Answering John Rentoul - on Iran, Israel and the never-ending nuclear debate

Iran Watch, part 6.

Iran Watch, part 6.

Ok. This is getting BO-RING. The Sindy's John Rentoul says "the world might have decided it has better things to do" than follow our ongoing blog-and-Twitter row over Iran/Israel/nukes - but, bizarrely, he says this at the end of yet another blogpost - "Calling Mehdi Hasan" - in which he yet again dodges the key issues.

This'll be my last post on Rentoul - I promise! - and I'll try and make it as short as possible because I know he doesn't like having to read long articles. (I can only guess that he prefers to conduct debates on geopolitics via 140-character putdowns on Twitter. Then again, his knowledge of Iran is pretty superficial: he claims, for example, that the Iranian president would be in control of nuclear weapons when of course, if such weapons were to be built by the regime, it would be Ayatullah Khamenei with his finger on the trigger and Ahmadinejad wouldn't be allowed anywhere near them!)

Three quick points:

First, Rentoul wants to misquote people and then pretend he didn't and/or pretend it doesn't matter. It was Rentoul who claimed President Mahmoud Ahmadinejad had threatened to "wipe Israel off the map", refused to correct himself or the belligerent meaning he ascribed to those comments and who now says that he knew I "would go off into the old debate about the translation of the Iranian president's 2005 words about Israel". This is wonderfully evasive as it leaves the passing reader unaware of the fact that, "old" or not, the debate is over and Rentoul is wrong. Ahmadinejad, for all his flaws, sins and crimes, didn't say that. Rentoul knows he didn't say that. Yet this proud pedant continues to flagrantly misquote the Iranian president in order to beat the drum for war against Iran.

Second, Rentoul again asks "why the warmongering IAEA should allow such a government to develop nuclear weapons". I'm not sure I understand this contorted and rather loaded question - the IAEA isn't a "warmongering" organisation (though its director general does look a little compromised to me) and hasn't said Iran is developing weapons. Has he even bothered to read the IAEA's reports? I'm happy to extend the "Iain Dale challenge" to Rentoul, if he's interested in trying to win the £100 cash prize that's still on offer.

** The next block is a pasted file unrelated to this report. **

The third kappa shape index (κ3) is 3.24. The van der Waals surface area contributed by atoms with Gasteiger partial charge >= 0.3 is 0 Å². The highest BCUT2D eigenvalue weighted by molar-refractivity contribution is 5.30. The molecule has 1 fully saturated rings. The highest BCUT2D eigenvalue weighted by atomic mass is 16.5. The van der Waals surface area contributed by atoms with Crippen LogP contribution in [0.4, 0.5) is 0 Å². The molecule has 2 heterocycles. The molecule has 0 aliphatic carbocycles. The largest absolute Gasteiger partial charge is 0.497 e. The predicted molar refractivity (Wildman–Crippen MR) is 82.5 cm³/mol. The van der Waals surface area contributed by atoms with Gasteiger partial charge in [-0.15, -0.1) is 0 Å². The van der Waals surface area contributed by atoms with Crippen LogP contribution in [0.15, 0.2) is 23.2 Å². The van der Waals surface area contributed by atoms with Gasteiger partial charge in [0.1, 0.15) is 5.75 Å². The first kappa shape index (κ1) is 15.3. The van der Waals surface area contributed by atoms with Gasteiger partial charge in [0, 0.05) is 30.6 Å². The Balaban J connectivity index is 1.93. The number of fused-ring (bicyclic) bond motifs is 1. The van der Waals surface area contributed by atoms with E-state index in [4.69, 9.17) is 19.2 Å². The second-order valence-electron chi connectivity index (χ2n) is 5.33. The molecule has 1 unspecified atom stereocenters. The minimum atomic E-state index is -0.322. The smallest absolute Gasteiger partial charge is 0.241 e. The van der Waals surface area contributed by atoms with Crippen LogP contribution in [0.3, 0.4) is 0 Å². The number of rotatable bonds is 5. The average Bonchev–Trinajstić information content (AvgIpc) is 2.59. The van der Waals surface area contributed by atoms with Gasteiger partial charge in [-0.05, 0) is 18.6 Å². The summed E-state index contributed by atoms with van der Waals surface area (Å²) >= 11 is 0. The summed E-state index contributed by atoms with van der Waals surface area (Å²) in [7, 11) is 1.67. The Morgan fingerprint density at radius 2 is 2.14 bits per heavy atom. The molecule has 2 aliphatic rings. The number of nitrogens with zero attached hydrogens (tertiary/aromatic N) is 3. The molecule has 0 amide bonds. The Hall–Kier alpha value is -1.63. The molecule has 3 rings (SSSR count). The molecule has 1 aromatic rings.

Third, double standards matter. Despite Rentoul's unfortunate smears, my own view is clear and well-documented: I want a nuclear-weapons-free Middle East in accordance with UN resolution 687. I don't want Israel or Iran to have nuclear weapons (and nor does the IAEA!); Rentoul is ok with the former having 'em but not the latter.

That's what this row has been about. The rest is noise.

Mehdi Hasan is a contributing writer for the New Statesman and the co-author of Ed: The Milibands and the Making of a Labour Leader. He was the New Statesman's senior editor (politics) from 2009-12.

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Owen Smith calls Jeremy Corbyn "a lunatic"

The Labour leader's campaign call on Smith to apologise to "people suffering with mental illness". 

Owen Smith has called Jeremy Corbyn “a lunatic” at a rally.

The Pontypridd MP and Labour leadership hopeful told supporters “what you won’t get from me is some, you know, lunatic at the top of the Labour party” while speaking in Hammersmith.

It represents a considerable racheting up of direct hostilities between the two candidates, who will discover which of the two has won on 24 September. At the start of the contest, Smith pledged to appoint Corbyn to the post of party president should he win.

Footage of the event was obtained by the Independent’s Tom Peck, who attended the rally.

A spokesperson for Corbyn's campaign said: "Owen Smith has degraded this contest by descending into personal abuse. He should apologise to people suffering with mental illness, many of whom would have been dismayed and upset to to hear such offensive language used in public by a Labour politician.

"He should also withdraw his remark, and spend time with people suffering from mental health problems to develop some sensitivity in his use of language. This is simply not the language that someone standing to lead our party should use, and it injects an ugly tone into this contest that no Labour member wants to see."

Smith, speaking on Radio 4, apologised for "a poor choice of words", saying that the remarks referred not to Corbyn but himself. "Someone said I'd been running about like a lunatic earlier on", he added. 

A senior source close to the leadership poured scorn on Smith: "Owen's biggest weakness is Owen. He has decent staffers, but it's lions led by a donkey".